Preview: Sonic Generations 3D

Fearing the latest Sonic release bucks traditional Sonic conventions yet again and opts for a newer, “cooler” look, complete with cheesy rock and terrible mechanics? Get outta town, guy. This is the most “classic” Sonic adventure yet. Sonic Generations 3D, which I happily devoured in the comfort of the sprawling Sega booth, will thrill both old-school and new-school fans of the fastest thing alive. I took a seat at the PlayStation 3 complete with 3D glasses (more like goggles if you ask me, with the way the cord had to be banded around my head) and strapped myself in for a remixed Sonic stage, side-scrolling deliciousness, and a remixed and remastered stage from Sonic Adventure.

Goggles on and ready to go, the first things I noticed were the crispness of the 3D, interesting perspectives on a familiar game, but also the slightly choppy frame rate which I did attribute to the addition of 3D. Jumps that would have been simple had they remained on the Genesis were suddenly much harder ordeals, so much so that I had issues making even the simplest platforming work. Over and over I fell onto the waiting spikes below, mistiming every single jump, getting Sonic over the edge, and desperately snatching up rings in an attempt to keep the game going.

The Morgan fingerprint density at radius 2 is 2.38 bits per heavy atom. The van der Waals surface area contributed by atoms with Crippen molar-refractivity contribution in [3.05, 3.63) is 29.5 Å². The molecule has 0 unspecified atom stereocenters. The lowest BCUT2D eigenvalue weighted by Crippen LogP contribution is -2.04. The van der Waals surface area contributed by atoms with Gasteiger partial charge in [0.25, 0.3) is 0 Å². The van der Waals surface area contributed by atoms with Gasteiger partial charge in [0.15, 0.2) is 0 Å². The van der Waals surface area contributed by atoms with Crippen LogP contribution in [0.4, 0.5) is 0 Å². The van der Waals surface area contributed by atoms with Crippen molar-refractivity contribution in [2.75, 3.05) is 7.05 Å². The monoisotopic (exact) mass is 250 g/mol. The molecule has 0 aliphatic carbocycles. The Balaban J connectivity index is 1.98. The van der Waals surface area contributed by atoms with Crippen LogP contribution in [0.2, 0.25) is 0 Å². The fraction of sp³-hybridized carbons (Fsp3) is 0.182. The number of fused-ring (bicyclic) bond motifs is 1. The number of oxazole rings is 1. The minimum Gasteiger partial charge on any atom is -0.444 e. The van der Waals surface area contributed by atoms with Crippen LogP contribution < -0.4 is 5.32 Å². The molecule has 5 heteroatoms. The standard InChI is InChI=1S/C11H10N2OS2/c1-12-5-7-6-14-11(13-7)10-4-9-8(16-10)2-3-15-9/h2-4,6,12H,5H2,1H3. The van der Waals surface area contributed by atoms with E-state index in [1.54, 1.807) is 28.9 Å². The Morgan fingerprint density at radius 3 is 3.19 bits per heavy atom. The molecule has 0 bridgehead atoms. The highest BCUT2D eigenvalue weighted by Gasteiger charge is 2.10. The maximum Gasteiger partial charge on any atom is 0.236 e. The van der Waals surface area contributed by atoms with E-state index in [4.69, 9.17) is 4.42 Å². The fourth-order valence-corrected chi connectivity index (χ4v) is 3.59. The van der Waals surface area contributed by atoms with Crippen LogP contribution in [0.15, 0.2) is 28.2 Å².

But when Sonic’s fast, he’s REALLY fast. The sense of speed long absent from recent Sonic outings is back, and in a big way. Even with the occasional choppiness I could practically feel the wind blowing through my quills. Obviously this is quite significant, as you’ve had to stretch a bit to feel even slightly as if you were going as fast as it felt when Sonic was first introduced. Rather than being forced to make detours here and there in order to progress, these remixed levels feel much more like a cohesive effort designed to get you from beginning to end as quickly as possible. It’s true. Sonic Colors truly was one of the first steps in the right direction.

Eye-popping colors, remixed familiar tunes, and a selection of familiar stages ensure that Sonic Generations will certainly turn out to be one of the better attempts at bringing Sonic back to his roots – how could it not be, seeing as these are all levels we’ve seen before? In addition, attendees to Sega’s Sonic Boom E3 party will be featured at some point (perhaps during the game’s opening) shouting “Happy birthday, Sonic!” of which yours truly was one of the contributors, which is just one more reason to check out what could be a major turning point for Sega and our favorite hedgehog when Sonic Generations races onto the Xbox 360, PlayStation 3, and even Nintendo 3DS later this year.

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